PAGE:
Fox News' Terry Keenan pushed a misleading comparison between the national box office earnings over Memorial Day weekend of two recent blockbusters -- X-Men: The Last Stand and The Da Vinci Code -- and those received during the limited release of An Inconvenient Truth, a new documentary on Al Gore's campaign to raise worldwide awareness of global warming. Keenan neglected to mention that An Inconvenient Truth's "limited release" consisted of only four theaters nationwide, while the most recent installment of the X-Men series and The Da Vinci Code were shown in 3,690 and 3,754 theater screens respectively.
On Fox News' Your World, Michelle Dallacroce, the founder of Mothers Against Illegal Aliens, asserted that there is no reason "that we have to have" immigrant women and children in the United States, since there are no jobs for "the women and the children [to] do ... other than their children's job is to dumb down the American children and overpopulate our schools."
Following President Bush's announcement of his proposal to deploy as many as 6,000 National Guard troops to the Mexican border, Homeland Security Secretary Michael Chertoff defended the administration's plan to bolster border protection in numerous media appearances and interviews. But in their coverage, media generally failed to mention that in December 2005, Chertoff characterized the deployment of the National Guard for border protection as "a horribly overexpensive and very difficult way to manage this problem."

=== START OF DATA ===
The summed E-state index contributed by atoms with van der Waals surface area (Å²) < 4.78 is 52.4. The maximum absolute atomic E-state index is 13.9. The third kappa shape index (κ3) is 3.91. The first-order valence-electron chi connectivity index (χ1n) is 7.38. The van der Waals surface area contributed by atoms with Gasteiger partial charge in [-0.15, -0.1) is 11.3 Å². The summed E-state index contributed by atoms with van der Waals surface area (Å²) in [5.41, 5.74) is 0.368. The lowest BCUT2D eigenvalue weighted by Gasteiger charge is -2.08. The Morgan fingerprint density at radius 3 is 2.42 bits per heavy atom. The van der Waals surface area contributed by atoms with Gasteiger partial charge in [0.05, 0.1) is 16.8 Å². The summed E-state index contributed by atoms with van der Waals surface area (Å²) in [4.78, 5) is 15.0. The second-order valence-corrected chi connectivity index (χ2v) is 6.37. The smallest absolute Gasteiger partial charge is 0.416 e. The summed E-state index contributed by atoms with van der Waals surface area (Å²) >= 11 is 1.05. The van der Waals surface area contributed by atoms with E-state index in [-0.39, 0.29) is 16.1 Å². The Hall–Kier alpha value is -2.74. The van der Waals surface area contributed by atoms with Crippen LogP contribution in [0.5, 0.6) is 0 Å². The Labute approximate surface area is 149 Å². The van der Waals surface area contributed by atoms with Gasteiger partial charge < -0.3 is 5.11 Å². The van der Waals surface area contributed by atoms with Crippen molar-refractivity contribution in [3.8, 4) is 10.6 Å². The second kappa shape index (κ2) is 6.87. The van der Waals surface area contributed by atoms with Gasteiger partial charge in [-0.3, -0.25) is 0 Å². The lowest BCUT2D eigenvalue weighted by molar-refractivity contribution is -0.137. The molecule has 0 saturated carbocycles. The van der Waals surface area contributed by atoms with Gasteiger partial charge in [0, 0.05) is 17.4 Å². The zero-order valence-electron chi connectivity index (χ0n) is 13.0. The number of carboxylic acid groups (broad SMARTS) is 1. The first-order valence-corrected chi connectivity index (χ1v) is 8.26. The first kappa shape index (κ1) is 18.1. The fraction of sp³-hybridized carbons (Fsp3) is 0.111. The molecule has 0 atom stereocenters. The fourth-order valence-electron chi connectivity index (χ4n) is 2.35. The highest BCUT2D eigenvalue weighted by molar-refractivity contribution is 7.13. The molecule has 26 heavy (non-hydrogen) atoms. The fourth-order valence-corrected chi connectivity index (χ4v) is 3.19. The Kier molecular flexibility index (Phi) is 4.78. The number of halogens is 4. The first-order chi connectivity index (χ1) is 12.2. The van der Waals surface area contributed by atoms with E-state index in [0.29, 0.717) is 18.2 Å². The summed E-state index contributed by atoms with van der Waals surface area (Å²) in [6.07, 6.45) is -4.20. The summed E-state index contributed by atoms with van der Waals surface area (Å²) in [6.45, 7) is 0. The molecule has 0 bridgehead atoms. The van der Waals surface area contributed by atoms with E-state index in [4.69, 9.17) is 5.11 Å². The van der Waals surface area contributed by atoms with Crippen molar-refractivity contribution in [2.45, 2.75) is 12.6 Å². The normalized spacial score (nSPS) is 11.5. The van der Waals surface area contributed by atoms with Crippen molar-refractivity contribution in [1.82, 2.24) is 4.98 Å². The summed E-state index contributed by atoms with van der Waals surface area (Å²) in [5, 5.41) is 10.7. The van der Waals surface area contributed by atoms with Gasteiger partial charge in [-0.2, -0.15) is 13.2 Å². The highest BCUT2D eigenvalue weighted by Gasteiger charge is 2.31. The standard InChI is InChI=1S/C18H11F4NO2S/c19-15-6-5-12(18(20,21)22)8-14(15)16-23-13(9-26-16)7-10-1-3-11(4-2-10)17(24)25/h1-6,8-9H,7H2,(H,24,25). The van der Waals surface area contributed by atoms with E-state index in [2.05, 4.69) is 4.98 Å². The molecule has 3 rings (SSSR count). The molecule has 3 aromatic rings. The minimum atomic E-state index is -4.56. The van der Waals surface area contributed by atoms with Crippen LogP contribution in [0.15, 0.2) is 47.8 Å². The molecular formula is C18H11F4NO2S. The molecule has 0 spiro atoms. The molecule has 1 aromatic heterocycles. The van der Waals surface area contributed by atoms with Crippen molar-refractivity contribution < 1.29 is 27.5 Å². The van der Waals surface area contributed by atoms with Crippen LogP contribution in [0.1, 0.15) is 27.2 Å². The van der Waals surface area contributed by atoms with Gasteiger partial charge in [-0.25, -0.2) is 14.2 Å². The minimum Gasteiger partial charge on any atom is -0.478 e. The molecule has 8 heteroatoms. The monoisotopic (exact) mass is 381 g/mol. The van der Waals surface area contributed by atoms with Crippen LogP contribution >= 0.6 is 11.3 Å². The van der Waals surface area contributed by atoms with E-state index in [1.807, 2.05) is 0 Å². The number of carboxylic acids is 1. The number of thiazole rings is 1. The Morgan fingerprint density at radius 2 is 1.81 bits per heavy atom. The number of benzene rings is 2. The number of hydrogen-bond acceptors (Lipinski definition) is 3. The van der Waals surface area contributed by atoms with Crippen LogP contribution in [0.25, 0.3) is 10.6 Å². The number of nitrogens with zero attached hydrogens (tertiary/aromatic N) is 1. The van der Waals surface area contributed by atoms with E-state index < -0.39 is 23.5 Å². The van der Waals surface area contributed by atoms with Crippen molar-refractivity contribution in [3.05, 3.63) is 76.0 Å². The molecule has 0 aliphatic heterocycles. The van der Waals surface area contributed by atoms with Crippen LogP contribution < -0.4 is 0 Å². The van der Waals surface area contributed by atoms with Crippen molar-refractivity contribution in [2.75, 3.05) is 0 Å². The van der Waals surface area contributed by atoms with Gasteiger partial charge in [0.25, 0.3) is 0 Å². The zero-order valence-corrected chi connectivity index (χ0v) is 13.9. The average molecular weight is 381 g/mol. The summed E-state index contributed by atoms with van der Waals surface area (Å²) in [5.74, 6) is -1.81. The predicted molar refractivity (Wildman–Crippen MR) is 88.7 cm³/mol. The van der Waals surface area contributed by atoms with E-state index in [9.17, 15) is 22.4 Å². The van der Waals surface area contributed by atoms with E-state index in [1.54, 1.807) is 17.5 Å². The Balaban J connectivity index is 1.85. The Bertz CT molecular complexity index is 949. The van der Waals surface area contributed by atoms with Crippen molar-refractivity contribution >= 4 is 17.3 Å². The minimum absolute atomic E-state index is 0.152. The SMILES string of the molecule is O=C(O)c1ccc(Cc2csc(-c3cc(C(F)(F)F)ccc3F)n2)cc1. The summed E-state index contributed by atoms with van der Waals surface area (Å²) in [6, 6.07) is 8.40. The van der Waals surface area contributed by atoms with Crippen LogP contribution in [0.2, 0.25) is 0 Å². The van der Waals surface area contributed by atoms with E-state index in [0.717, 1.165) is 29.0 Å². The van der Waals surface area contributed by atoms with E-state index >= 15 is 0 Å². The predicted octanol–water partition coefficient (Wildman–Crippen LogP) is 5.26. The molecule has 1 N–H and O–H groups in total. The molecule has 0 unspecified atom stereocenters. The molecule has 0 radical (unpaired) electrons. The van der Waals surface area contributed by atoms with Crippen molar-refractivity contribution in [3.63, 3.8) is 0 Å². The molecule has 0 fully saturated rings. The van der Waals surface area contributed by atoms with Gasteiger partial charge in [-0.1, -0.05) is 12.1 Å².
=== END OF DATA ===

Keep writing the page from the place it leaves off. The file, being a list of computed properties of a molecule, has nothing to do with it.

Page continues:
Fox News' David Asman falsely claimed that "the one poll we've seen" on the National Security Agency (NSA) program to collect phone call records of tens of millions of Americans "shows that over 60 percent, a big majority, believe this is not spying, that it is not violating Americans' rights." Asman was presumably referring to a flawed Washington Post/ABC News poll that indicated that 63 percent of respondents said the program is "acceptable." However, Asman ignored the fact that USA Today/Gallup and Newsweek have each released polls on the topic indicating that a majority of Americans disapprove of the reported data collection program.
On Fox News' Your World, guest host David Asman stated that journalists covering the Iraq war are "not going to report on a lot of heroism." In response, American Spectator contributing writer Mark Yost claimed that he had been told that people are "somewhat embarrassed by people or feel lesser of themselves by people who do incredibly heroic things," and that "they don't make a big deal of it, because they themselves know that maybe, perhaps, in the same situation they wouldn't have done the same thing."
In a segment of Fox News' Your World with Neil Cavuto titled "Porn to Run," guest host David Asman interviewed Steven Hirsch, co-founder and CEO of Vivid Entertainment Group, about the business of Internet pornography. Throughout the interview, the broadcast was split-screened with footage of scantily clad women pole-dancing and stripping in front of men. Media Matters for America has previously noted that Your World, ostensibly a business show, has often aired photographs and videos of scantily clad women and blurred images of nude women.